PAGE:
Former Foreign Minister Vartan Oskanian questioned on Wednesday successive Armenian governments’ commitment to “European values” such as democracy and human rights, saying that he was increasingly embarrassed with having to justify their undemocratic practices during his decade-long tenure.
Oskanian said the lack of such commitment has been the main hurdle to Armenia’s democratization and integration into various European bodies.
“The government is the most important thing,” he said during a public discussion on the matter organized by the Civilitas Foundation, his Yerevan-based think-tank. “I was in it, and one of the reasons why I’m not now is that things reached a point where it was difficult to explain the difference between words and actions to the Europeans.
“That problem always existed, especially after elections when there were some undemocratic developments in Armenia. You can imagine the plight of the foreign minister every time the issue was brought up in Europe.”
“My experience has shown that our successive governments have not been prepared for a full adoption and application of these values,” said Oskanian. “This is a fact. They have at best been very selective.”
“The authorities have regarded the full adoption and application of European values as a threat to their power. This will remain the case until we manage to create counterweights in our political system,” he added.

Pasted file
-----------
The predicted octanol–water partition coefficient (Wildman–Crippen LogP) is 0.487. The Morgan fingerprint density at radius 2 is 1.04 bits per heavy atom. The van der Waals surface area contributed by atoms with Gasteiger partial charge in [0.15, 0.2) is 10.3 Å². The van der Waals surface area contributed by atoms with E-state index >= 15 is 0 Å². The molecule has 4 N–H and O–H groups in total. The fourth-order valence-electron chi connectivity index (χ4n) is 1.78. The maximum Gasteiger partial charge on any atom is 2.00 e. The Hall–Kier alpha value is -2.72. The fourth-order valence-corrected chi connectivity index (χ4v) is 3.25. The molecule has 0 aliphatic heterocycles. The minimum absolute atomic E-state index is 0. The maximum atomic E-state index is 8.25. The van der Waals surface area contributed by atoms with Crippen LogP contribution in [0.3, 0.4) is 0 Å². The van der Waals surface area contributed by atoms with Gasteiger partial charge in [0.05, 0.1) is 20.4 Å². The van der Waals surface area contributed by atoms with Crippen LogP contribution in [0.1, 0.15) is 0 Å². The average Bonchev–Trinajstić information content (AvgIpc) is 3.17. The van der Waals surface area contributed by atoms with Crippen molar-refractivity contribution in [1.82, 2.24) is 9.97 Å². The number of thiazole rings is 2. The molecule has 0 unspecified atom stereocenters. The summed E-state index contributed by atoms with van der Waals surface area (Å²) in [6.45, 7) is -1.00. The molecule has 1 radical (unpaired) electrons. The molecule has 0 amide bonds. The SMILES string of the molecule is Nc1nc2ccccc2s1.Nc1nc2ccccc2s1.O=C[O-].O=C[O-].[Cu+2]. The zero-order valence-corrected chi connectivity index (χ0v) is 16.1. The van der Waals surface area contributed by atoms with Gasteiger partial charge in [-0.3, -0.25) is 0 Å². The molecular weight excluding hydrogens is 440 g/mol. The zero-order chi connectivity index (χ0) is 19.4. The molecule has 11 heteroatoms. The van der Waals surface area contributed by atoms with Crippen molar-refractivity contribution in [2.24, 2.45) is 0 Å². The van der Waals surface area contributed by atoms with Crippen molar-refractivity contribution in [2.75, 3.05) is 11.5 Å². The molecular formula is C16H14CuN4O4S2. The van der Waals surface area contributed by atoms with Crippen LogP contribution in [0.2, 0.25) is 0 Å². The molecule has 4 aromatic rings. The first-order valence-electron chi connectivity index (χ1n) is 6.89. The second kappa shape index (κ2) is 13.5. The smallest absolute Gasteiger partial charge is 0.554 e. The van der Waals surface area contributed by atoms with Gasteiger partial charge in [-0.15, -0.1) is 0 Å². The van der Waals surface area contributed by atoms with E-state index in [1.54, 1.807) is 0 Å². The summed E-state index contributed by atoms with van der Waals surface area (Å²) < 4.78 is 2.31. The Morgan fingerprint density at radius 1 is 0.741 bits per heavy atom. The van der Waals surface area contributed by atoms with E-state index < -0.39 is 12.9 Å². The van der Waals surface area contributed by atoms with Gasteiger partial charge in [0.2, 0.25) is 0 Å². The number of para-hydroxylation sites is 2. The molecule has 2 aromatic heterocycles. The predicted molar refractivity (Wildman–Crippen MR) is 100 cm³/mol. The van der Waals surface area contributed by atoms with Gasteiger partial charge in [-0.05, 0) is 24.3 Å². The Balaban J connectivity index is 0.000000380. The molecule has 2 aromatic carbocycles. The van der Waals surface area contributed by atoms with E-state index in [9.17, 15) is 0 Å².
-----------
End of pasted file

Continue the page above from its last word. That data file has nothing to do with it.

Oskanian served as foreign minister in the administration of former President Robert Kocharian throughout his 1998-2008 rule, a period that saw three disputed presidential elections and other political upheavals. Various European bodies criticized the Kocharian administration’s handling of the polls as well as its human rights record.
Ever since leaving office in April 2008, Oskanian has increasingly distanced himself from this and other controversial episodes of the Kocharian era. The Syrian-born former U.S. national has also been increasingly critical of domestic and foreign policies pursued by the current president, Serzh Sarkisian.
Oskanian said on Wednesday that the Council of Europe, which Armenia joined in 2001, and the European Union should be “more consistent” in pressing the authorities in Yerevan to honor their commitments on democracy and human rights.
In Oskanian’s words, the Armenian public, for its part, should exert similar pressure on both the government and the Europeans, he said. “I think that we should be more assertive in demanding a more serious engagement by them,” he said.